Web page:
|Chennai||Rs. 27770.00 (-0.14%)|
|Mumbai||Rs. 29200.00 (2.31%)|
|Delhi||Rs. 27900.00 (-0.36%)|
|Kolkata||Rs. 28270.00 (1%)|
|Kerala||Rs. 27050.00 (-0.37%)|
|Bangalore||Rs. 27550.00 (1.66%)|
|Hyderabad||Rs. 27770.00 (-0.14%)|
By Agnieszka Flak and Harpreet Bhal
JOHANNESBURG/LONDON (Reuters) - Tata Steel KZN, a subsidiary of the Indian steel maker
Officials at Tata Steel KZN and Eskom
Under deals with Eskom, companies agree to temporarily suspend production, allowing the utility to buy back the energy that would have been used by the furnaces and feed it back to its starved electricity grid.
The deals are normally net positive for the companies, which use stocks to supply customers.
The Tata-Eskom deal follows shutdowns by other ferrochrome producers in the country, including a joint venture between Merafe Resources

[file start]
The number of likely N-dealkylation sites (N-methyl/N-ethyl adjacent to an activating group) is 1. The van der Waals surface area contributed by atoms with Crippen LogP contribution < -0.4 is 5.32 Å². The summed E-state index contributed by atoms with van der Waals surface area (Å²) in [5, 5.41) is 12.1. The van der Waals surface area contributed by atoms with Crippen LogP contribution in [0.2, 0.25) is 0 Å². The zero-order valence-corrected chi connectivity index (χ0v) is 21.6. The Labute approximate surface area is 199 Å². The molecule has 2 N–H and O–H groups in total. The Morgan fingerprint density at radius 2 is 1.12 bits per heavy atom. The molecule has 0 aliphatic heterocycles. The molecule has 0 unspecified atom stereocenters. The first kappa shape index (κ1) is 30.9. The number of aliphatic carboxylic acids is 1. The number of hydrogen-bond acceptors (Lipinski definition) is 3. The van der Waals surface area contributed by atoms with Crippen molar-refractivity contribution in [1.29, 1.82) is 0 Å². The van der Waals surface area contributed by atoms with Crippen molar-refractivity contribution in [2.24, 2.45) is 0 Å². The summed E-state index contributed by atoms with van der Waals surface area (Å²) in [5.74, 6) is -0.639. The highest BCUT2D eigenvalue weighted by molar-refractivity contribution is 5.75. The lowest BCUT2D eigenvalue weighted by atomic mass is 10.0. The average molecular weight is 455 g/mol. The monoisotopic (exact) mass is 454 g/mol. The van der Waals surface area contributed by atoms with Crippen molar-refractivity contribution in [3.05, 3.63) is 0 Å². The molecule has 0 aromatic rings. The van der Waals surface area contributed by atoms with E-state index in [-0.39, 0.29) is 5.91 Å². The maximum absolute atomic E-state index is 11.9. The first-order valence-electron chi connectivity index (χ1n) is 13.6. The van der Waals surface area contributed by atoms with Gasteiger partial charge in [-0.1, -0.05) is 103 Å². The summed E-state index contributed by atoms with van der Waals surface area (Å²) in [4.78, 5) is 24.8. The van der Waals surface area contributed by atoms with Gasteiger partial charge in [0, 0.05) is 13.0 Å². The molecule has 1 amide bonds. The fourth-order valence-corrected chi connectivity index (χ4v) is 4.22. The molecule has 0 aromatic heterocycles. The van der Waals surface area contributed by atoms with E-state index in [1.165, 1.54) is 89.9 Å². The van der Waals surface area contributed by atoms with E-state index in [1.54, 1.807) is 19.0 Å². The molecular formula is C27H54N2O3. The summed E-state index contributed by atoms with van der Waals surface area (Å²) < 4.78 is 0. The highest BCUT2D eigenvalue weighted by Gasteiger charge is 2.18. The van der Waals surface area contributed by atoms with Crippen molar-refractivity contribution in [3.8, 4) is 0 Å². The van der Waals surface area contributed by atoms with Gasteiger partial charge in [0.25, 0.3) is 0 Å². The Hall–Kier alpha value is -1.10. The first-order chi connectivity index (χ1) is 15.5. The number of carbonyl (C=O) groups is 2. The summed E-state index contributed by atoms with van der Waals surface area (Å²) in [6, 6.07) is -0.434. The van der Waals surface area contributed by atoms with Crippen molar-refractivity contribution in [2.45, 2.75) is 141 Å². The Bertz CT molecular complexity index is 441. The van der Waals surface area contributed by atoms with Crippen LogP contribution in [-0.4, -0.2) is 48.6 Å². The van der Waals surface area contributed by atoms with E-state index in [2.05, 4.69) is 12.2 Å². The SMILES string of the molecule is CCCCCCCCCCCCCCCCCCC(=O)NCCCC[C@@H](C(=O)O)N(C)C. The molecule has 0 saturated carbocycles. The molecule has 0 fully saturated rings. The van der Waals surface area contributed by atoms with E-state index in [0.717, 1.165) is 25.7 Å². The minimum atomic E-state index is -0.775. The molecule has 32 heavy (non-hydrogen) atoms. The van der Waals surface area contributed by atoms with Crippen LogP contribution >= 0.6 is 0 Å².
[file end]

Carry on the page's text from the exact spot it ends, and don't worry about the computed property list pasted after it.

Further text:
Tata Steel KZN's plant, located at Richards Bay on South Africa's eastern Indian Ocean coast, produces 150,000 tonnes of ferrochrome, a steelmaking ingredient, which is exported to customers in Asia, Europe and the United States.
South Africa has been struggling to meet demand for power, especially as new power plants meant to plug the shortfall have been delayed.
Supply will remain vulnerable until the first units of Eskom's new stations become operational later this year.
The national grid nearly collapsed four years ago, forcing mines and smelters to shut for days and costing Africa's top economy billions of dollars in lost output.
(Reporting by Agnieszka Flak in Johannesburg and Harpreet Bhal in London; editing by James Jukwey)